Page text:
With such a reliable and low-maintenance waterproofing system, you can expedite your construction schedule and consume fewer resources over the building’s operational life cycle. And because it doesn’t use a membrane, your concrete will remain fully recyclable at the end of its service life.
Ensure Your Own Concrete Is Low in Carbon
A big way to do that is to simply use less cement. It’s the main carbon-emitting ingredient in concrete, so with less cement produced for your concrete mix, you will emit fewer carbon emissions.
At first, it might feel a little counterintuitive. Many in the construction industry rely on cement and even add extra cement to increase their concrete’s strength. So wouldn’t using less cement be a detriment?
We’re happy to state that it doesn’t have to be! There are ways around using more cement for higher strength. For instance, you can stick to using aggregates that are at least 20 mm (0.79 in) in size. That will minimize the number of voids in your concrete mix, allowing you to use less cement paste to fill in the gaps.
You can also add water-reducing admixtures to your mix. These maintain your mix’s slump and strength after reducing cement content.
For even further cement reduction, consider using partial cement replacements, such as ground-granulated blast-furnace slag. This also recycles material from other industries and diverts them from landfills.
And if you’re just looking for concrete that has better abrasion and erosion resistance, you could forego the extra cement entirely for Hard-Cem®. As an integral hardening admixture, Hard-Cem increases the abrasion and erosion resistance of concrete paste. That in turn can double the wear life of the concrete without the need for unnecessarily high cement contents and reduce the need for concrete repair and replacement work. Because of that, Hard-Cem allows you to use a low-carbon concrete mix that will need less cement throughout its operational life cycle and still be capable of resisting highly abrasive environments.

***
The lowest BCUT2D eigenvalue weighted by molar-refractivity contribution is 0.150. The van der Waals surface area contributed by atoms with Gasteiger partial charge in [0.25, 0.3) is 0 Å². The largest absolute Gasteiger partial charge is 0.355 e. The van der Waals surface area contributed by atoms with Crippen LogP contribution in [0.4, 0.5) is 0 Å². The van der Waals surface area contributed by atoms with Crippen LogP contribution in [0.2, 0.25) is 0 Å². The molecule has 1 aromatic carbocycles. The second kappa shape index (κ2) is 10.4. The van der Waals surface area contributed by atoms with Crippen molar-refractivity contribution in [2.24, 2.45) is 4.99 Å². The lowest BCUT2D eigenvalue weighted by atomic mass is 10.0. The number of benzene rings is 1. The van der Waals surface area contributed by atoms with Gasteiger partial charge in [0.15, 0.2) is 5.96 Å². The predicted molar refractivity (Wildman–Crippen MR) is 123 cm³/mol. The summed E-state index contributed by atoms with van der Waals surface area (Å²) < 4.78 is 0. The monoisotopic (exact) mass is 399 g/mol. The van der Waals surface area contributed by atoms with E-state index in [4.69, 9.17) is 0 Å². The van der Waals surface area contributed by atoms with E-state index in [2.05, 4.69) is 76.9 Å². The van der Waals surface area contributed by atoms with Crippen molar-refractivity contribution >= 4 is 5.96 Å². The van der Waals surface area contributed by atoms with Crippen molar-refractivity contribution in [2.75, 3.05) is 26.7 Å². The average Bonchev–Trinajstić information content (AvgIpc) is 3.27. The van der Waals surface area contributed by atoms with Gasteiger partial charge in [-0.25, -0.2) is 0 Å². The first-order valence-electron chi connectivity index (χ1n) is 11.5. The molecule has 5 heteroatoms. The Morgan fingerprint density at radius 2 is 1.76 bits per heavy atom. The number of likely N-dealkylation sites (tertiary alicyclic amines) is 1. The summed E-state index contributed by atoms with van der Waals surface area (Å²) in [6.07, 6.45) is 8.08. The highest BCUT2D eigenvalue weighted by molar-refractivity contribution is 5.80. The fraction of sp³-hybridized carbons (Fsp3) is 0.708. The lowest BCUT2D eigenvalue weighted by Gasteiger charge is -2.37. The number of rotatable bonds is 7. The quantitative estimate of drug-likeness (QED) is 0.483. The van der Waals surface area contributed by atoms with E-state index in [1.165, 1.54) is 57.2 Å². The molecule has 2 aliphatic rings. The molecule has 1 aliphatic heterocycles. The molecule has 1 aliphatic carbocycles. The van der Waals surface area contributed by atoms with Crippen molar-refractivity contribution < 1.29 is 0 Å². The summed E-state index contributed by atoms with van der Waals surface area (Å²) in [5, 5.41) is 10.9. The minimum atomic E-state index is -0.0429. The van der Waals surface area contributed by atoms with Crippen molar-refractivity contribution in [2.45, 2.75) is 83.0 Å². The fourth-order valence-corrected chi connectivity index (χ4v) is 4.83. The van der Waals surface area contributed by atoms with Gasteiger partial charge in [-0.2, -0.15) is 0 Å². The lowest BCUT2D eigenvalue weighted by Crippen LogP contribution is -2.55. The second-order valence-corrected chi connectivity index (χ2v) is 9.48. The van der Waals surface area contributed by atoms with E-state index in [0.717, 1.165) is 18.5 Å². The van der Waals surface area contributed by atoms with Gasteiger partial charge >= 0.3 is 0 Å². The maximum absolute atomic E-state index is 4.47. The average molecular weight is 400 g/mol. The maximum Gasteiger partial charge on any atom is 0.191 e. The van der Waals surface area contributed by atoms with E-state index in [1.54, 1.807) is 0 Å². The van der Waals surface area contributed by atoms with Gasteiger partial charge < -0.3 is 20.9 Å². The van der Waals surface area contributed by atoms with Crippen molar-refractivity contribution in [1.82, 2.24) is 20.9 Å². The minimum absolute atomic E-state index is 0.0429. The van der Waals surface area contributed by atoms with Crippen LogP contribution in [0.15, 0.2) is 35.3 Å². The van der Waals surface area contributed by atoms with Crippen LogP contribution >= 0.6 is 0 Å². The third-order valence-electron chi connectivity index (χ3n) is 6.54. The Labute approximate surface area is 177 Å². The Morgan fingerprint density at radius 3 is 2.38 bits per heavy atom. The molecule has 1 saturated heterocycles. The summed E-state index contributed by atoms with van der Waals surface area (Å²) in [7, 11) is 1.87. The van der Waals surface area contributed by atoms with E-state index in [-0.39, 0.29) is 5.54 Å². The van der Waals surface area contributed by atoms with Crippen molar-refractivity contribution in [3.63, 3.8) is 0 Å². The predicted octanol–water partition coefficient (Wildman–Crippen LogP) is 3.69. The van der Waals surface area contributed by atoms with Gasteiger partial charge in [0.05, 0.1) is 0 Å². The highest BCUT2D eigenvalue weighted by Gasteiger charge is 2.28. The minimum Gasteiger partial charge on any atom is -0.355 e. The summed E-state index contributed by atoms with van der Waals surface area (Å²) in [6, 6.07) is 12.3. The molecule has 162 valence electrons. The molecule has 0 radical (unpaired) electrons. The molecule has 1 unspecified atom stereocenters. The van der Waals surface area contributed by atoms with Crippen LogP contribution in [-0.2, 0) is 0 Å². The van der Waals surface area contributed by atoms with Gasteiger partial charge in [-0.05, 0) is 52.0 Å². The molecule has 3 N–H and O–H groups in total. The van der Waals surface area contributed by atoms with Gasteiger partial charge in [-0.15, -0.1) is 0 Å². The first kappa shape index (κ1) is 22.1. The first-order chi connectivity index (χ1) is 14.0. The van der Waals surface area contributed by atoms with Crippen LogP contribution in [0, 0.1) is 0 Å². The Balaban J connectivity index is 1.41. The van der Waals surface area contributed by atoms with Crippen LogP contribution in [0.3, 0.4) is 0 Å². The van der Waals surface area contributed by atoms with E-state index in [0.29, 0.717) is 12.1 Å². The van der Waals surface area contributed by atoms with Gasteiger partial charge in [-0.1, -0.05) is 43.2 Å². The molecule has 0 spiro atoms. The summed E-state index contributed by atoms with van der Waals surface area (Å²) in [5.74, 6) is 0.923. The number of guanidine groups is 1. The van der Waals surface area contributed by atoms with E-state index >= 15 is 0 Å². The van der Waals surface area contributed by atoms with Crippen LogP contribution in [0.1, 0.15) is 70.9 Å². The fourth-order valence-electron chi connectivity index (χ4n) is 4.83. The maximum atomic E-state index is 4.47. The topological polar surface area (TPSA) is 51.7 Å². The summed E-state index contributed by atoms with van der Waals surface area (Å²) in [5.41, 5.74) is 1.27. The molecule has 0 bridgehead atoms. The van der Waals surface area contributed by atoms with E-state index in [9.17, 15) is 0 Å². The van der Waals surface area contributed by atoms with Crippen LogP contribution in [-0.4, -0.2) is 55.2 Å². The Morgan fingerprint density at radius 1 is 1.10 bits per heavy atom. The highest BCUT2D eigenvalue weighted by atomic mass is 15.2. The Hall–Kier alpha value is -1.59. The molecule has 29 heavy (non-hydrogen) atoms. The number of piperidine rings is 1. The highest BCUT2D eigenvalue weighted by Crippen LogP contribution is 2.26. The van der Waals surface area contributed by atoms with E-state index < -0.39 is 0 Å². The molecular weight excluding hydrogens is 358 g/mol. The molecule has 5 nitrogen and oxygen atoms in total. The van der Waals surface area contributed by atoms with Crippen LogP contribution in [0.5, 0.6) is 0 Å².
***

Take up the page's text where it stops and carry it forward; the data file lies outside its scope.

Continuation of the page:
Those Aren’t the Only Steps You Can Take for Net-Zero-Carbon Concrete
Whether you’re following the Canadian roadmap alongside us or working in an international capacity, there are still many other ways to work toward net-zero-carbon concrete. In particular, the global management consulting firm McKinsey & Company notes several other steps you could take. Here is a round-up of the most critical.
Cement Producers Are Starting to Leverage Analytics for Better Energy Efficiency
Based on McKinsey & Company’s data, cement kilns make up 90% of the energy used in cement manufacturing. So a good way to reduce carbon levels in this process is to make the energy use more efficient. It would be a significant monetary investment, but McKinsey & Company states that it’s an investment that will likely recoup itself a year or two later.
That sounds all right, so far. But what does energy efficiency look like in a cement plant?
Both McKinsey & Company and IBM suggest that advanced analytics is the way to go.